Students of Color Coalition: A History of Social Progress and Achievement

March 5, 2010

Over the years, the Students of Color Coalition (SOCC) has been able to successfully advocate on behalf of individual candidates and campus advocacy issues important to Stanford’s communities of color. These issues, unlike vague promises of campus betterment, are based on the principles at the heart of the SOCC doctrine: social justice, equal opportunity, and tolerance.

It is thus important to note that SOCC is not an organization based on racial or ethnic exclusivity. We are but a continuation of a long tradition of students working hard to uphold the values upon which this university was founded. SOCC is proof that student leaders, together with their communities, can ensure that the values officially espoused by Stanford are demonstrated in the university’s policies and reflected in our everyday lives.

Our history as a progressive coalition committed to improving various aspects of student life demonstrates this. The first incarnation of SOCC emerged in 1987 as the Rainbow Coalition. This pioneer organization issued the Rainbow Agenda, a set of demands that included increased recruitment of students and faculty of color, improved curriculum and ethnic studies, a permanent ban of grapes, and a renewed commitment to discourage Indian mascot fanatics.

In 1994, the Rainbow Coalition was renamed the Student of Color Coalition. That year, it called for the creation of a Chicano/a Studies academic department and the establishment of a community center in East Palo Alto. At that time, campus cynics deemed some of these demands as either unattainable or unnecessary. They were not, in fact. Today, Stanford enjoys some of the most impressive undergraduate diversity statistics nationwide. Among its academic programs, it counts Chicano/a Studies, Asian American Studies, and the Center for Comparative Studies in Race and Ethnicity, all established as a result of student mobilization. Thankfully, we have also abandoned the offensive, former Indian mascot, a symbol of the university’s commitment to tolerance.

Just as it has occurred on the national political stage, our issues have evolved with the times. Faculty and Graduate Student Diversity remains an integral part the SOCC agenda. Stanford has indeed improved with regards to certain academic areas. However, the faculty selection process remains extremely decentralized and the university has continually refused to adopt a timeline of binding commitments. The Acts of Intolerance Protocol has not been adequately implemented at a university-wide level. Outreach about Acts of Intolerance is minimal and embarrassingly poor. With the passing of Thom Massey, students of color, LGBT students, and women must be reassured that they are being adequately defended.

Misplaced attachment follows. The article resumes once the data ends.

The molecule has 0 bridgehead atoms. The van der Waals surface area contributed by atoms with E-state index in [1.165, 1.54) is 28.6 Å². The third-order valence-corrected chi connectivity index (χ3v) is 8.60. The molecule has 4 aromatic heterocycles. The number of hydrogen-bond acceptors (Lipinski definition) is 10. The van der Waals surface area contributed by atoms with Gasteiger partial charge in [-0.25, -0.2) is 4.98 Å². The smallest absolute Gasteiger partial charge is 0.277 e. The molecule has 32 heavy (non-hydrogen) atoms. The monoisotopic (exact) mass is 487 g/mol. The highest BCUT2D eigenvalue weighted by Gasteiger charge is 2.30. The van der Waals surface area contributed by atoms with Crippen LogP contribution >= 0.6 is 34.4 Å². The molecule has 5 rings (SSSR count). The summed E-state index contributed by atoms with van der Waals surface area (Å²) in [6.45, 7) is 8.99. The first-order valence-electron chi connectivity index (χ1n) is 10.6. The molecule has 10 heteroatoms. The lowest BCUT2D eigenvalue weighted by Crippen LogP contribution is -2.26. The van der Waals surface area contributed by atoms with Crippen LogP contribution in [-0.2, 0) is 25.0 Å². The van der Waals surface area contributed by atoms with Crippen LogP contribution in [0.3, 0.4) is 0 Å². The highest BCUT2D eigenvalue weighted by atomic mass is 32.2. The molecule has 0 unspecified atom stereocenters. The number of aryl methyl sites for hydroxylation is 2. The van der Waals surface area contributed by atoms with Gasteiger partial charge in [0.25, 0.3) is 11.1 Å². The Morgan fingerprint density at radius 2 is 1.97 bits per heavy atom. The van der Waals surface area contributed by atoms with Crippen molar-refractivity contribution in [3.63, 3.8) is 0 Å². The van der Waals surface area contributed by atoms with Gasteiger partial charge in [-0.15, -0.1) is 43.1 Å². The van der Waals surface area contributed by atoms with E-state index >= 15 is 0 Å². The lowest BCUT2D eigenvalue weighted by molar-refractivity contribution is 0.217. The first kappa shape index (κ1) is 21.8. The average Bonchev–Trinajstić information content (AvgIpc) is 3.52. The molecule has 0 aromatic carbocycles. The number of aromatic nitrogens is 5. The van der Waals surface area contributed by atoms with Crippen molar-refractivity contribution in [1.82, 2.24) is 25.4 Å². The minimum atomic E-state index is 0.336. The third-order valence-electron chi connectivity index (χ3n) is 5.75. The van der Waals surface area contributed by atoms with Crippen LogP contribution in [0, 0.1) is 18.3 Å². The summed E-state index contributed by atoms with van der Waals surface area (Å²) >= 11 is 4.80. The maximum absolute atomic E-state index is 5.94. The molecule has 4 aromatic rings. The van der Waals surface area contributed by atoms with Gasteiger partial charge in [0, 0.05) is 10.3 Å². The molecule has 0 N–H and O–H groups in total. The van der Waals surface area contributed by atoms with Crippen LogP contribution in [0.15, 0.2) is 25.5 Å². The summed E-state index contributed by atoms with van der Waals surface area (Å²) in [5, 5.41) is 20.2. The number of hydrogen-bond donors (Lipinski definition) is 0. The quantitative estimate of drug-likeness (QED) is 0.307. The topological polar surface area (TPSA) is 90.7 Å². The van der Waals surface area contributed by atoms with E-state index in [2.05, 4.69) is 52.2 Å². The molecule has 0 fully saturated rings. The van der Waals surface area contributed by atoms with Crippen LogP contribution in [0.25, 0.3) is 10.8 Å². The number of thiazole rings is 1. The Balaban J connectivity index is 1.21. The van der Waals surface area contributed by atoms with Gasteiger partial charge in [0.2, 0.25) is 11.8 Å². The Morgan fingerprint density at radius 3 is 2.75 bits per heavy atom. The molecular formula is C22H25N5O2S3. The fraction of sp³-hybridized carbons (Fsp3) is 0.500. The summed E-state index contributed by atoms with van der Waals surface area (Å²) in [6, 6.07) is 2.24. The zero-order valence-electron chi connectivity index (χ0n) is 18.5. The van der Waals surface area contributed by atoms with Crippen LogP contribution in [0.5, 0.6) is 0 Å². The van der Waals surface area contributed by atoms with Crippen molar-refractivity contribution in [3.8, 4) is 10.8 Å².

The protection of community centers is critical, as was shown by the Mental Health and Wellbeing Task Force Report. Our community centers are integral to our experience at Stanford, and their priceless contributions must be properly acknowledged by the administration. ASSU transparency and accountability is sorely needed. Once our elected representatives take office, most students feel unable or unmotivated to ask what these students are undertaking. If candidates make promises on the campaign trail, no avenue is provided to ensure that they are following through. Workers’ rights, whether on campus or in the sweatshops producing Stanford apparel, must be defended. Finally, public and community service organizations, and the students heading them, need more financial and logistical support than what is currently being provided by either the ASSU or other campus bodies. SOCC has always promoted initiatives to increase Stanford presence in our surrounding community, particularly in East Palo Alto.

To ensure that we tap into all of Stanford’s communities, SOCC endorsement applicants undergo a transparent and open selection process. We do not only endorse students of color. Instead, we strive to select students with a proven track record of public service, a deep commitment to and understanding of SOCC issues, and the potential to capably do the job. Our candidates of course come from diverse backgrounds and experiences. More importantly, they have their own individual ambitions for senate that extend beyond SOCC’s hallmark issues. Collectively, their interests range from sustainability and student housing to mental health, relationship abuse, and LGBT rights.

We know that there are numerous candidates who care about SOCC issues. However, our `endorsees represent those individuals who have demonstrated the greatest commitment, knowledge, and passion about these issues. They also reflect the diverse interests of the undergraduate body. What SOCC candidates do share is a progressive ideology and agenda with respect to specific issues. Our history, our legislative and executive track record, as well as the countless student leaders that we have produced over the years, are a testament to SOCC’s presence and to the support we have received from the student body.

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